After all that it seems strange to relate that the biggest hit by a new act comes way down at Number 12. Studio B are the act in question, I See Girls set to be one of the first big novelty hits of the spring. The track began life as a blue eyed R&B single penned by singer songwriter Harry Brooks (best known for co-writing Blue's You Make Me Wanna but it was as a house remix that the track took off becoming something of an Ibiza favourite last summer by all accounts. Having taken a frustratingly long time to reach the shops, the single now makes an appearance complete with a Monty Python-inspired video featuring a hapless hero being chased through the streets by a group of lyrca-clad lovelies. If only he'd turned around.
As for the rest of the singles bubbling around the bottom end of the chart, there are some big name flops in there. Avril Lavigne limps in at Number 23 with He Wasn't, still one place better than the November chart peak of last single Nobody's Home but enough to suggest this will wind up as her last single until she comes up with some new material. Elsewhere hot property Estelle sees her third single Go Gone make a miserable Number 32 but that is at least still better than Hanson who follow up Top 10 comeback Penny And Me with Number 39 single Lost Without Each Other.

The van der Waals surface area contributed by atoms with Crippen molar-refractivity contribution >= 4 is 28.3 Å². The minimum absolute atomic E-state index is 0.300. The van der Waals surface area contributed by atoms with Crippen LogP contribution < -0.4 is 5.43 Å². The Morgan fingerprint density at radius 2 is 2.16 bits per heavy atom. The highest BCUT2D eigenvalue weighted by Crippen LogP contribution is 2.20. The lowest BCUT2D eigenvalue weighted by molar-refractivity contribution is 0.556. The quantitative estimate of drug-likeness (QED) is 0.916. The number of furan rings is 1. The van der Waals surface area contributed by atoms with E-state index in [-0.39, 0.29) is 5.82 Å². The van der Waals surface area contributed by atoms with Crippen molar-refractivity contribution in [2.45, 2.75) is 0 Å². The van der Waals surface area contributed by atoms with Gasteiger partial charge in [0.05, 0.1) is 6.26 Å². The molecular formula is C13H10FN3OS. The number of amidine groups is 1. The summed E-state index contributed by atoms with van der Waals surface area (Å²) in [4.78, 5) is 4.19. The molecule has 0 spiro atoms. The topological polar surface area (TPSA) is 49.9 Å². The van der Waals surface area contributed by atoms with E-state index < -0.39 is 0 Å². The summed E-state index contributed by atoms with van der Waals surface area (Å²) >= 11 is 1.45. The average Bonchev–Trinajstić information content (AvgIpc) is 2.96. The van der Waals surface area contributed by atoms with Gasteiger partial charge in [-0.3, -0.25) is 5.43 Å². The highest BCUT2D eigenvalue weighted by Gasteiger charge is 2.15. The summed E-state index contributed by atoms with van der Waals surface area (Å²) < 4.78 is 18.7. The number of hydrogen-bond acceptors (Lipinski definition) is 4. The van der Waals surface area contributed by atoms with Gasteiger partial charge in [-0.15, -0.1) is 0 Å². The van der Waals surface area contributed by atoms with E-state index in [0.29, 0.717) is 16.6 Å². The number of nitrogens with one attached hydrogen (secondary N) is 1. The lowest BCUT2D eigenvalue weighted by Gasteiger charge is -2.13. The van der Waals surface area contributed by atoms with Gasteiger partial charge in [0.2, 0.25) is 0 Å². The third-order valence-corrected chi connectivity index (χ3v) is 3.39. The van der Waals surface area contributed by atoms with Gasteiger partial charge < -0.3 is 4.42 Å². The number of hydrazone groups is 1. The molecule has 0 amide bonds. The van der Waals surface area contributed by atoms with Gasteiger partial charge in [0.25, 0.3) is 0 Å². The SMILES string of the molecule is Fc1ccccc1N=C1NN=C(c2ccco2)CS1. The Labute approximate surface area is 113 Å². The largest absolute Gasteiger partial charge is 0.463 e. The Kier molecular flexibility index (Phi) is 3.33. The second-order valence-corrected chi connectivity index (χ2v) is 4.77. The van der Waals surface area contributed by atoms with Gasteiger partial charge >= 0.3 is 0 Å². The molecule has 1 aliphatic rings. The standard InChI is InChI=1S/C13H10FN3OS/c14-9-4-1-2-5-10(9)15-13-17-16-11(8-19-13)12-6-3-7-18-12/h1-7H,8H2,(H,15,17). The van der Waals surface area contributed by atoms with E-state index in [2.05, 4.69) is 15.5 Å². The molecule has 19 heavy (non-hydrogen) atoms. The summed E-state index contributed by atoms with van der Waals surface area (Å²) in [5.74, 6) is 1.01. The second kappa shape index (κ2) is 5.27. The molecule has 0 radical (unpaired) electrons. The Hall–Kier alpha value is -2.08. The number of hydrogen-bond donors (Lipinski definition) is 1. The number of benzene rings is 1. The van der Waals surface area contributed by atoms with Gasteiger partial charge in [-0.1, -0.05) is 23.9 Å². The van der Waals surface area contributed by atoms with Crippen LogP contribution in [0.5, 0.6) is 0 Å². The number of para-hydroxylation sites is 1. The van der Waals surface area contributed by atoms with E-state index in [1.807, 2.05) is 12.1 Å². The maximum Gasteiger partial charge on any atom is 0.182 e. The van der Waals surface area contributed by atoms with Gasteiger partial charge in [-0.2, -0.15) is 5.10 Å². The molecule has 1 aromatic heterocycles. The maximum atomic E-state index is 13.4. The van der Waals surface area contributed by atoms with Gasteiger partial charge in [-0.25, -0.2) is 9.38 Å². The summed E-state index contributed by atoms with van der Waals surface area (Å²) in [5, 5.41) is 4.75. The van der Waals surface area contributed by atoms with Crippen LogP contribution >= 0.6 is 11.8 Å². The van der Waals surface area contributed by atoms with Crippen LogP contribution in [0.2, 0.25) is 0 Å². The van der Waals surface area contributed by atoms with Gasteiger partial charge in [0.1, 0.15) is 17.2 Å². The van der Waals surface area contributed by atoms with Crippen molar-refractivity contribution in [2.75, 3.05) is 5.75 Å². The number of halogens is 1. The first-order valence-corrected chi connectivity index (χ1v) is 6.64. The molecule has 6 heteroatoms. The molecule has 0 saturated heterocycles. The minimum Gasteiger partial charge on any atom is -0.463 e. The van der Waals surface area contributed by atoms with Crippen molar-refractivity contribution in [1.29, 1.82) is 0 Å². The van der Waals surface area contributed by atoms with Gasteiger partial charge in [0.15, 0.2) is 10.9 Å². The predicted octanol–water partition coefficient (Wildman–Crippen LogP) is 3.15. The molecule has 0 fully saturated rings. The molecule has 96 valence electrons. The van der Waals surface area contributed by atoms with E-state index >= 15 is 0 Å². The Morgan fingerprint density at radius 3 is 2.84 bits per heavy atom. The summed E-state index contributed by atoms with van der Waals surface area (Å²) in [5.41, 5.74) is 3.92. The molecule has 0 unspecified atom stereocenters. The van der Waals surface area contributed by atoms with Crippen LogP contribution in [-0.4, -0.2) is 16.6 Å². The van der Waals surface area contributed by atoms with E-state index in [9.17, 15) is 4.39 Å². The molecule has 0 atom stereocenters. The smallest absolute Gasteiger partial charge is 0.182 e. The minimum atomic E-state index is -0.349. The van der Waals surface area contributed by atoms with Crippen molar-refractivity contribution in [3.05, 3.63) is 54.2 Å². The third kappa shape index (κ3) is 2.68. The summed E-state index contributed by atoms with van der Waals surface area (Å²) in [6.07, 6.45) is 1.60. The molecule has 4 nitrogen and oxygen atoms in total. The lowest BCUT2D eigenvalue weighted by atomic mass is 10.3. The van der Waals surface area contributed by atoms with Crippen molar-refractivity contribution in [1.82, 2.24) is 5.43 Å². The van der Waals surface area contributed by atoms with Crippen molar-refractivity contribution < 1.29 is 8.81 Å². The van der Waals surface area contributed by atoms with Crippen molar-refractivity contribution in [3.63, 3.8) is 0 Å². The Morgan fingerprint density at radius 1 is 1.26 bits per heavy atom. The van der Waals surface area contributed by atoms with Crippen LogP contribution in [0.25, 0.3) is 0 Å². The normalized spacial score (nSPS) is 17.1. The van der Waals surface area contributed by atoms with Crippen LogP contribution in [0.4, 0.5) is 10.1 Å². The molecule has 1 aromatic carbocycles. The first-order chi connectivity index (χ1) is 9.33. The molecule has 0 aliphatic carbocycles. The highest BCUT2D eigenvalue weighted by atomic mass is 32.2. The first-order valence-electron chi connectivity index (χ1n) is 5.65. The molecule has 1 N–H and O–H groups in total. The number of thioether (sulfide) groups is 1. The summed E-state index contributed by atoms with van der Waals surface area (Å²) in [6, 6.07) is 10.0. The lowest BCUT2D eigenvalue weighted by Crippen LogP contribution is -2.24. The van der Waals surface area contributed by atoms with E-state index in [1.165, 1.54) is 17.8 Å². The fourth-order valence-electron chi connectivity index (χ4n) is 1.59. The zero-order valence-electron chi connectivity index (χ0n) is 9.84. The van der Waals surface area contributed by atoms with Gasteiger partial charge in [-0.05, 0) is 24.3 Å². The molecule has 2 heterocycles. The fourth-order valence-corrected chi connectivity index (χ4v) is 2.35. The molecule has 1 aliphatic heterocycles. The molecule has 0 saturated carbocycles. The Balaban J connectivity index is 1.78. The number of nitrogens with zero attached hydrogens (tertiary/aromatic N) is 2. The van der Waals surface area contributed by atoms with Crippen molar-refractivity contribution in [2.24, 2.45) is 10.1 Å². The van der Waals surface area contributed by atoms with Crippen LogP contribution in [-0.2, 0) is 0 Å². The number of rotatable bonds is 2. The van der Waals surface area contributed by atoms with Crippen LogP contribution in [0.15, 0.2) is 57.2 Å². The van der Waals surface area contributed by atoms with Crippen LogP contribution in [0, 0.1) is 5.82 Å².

Now fingers crossed that they don't put it off again we are once again just a few short weeks from d-day when the singles chart undergoes a significant and long overdue revamp with the integration of online sales. With that it seems appropriate to cast an eye over the current download chart which has an oddly familiar look to it, Tony Christie reigning supreme at the summit with McFly's All About You in second place. Singles selling well online ahead of their shop release are few and far between - more prevalent are older hits that have come and gone on the sales chart but are still doing business online. Hence the Stereophonics' Dakota is still a Top 5 seller despite tumbling to Number 29 on the sales listing, but most astonishing of all is the continuing presence in the Top 20 of Gwen Stefani's What You Waiting For, first released way back in November.